Service Animals

If you're a person with a disability you're entitled to be accompanied by your service dog while a patient or visitor at our Hospital or medical practices — this is in accordance with federal and state regulations of the Americans with Disabilities Act (ADA) and Section 504 of the Rehabilitation Act of 1973. For the health and safety of everyone, we follow the guidelines set forth in the ADA that govern the behavior of a service animal and handler.

What is a Service Animal?

A service animal is not a pet. It's a dog that is individually trained to do work or perform tasks for a person with a disability. It's against the law for any person to fit an animal with a collar, leash, tag or harness that represents the animal as a service animal if, in fact, the animal is not a service animal. Dogs whose sole function is to provide comfort or emotional support do not qualify as service animals under the ADA.

Identifying a Service Animal

  • The ADA does not require a service animal to wear special equipment or tags.
  • Concord Hospital staff may ask you:

    • Is the dog a service animal required because of a disability?

    • What work or tasks has the dog been trained to perform?

What We Expect from a Service Animal

A service animal:

  • Must be under the control of the handler at all times;
  • Must be leashed unless the leash interferes with the service animal’s work or person’s disability;
  • Must not show aggression towards people or other animals;
  • Must not urinate or defecate while inside the facility;
  • Does not bark, growl or whine (unless it is part of a trained task);
  • Does not solicit attention, food or other items from staff or the general public.

If you're a patient with a service animal and are scheduled for an appointment lasting more than four hours, then a designated handler, other than you or one of our staff members, must be available for the care of the dog, including feeding, watering, exercise, and elimination.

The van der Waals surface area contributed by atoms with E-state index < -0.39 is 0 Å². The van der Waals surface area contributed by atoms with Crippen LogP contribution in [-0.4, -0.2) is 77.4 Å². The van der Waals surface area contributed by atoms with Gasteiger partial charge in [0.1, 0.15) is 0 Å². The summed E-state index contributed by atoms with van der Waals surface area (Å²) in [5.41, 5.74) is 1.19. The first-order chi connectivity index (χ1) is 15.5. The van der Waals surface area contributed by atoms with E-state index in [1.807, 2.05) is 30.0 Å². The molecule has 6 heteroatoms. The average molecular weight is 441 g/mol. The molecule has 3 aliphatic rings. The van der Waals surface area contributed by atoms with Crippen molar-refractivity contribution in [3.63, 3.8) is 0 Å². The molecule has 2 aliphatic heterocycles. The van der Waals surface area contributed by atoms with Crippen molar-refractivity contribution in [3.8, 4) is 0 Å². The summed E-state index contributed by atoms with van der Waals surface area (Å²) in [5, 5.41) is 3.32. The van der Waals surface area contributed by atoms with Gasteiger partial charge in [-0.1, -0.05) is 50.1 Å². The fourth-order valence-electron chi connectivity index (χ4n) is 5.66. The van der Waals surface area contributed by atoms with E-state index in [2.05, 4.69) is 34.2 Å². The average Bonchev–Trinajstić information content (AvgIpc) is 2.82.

Reasons We May Ask a Service Animal Be Removed From the Premises

  • The service animal is out of control and the handler does not take effective action to control it. For example, the dog barks repeatedly are roaming a treatment area or solicit attention/food from the general public.
  • The animal poses a direct threat to the health and safety of others, including infection control issues. For example, urinating/defecating while indoors, jumping on the general public or on furniture, or showing signs of fleas or skin lesions.
  • The service animal has shown aggression towards people or other animals, such as growling, lunging, nipping or biting.
  • The service animal does not have a designated handler to care for it while the primary handler is undergoing care for longer than four hours.

If you're asked to remove your service animal from the premises and have no one to care for it, then arrangements will be made for boarding. You're responsible for all costs associated with the boarding of your service animal. If you're asked to remove your service animal from the premises we will continue to provide medical care and necessary accommodations, but not in the presence of the service animal.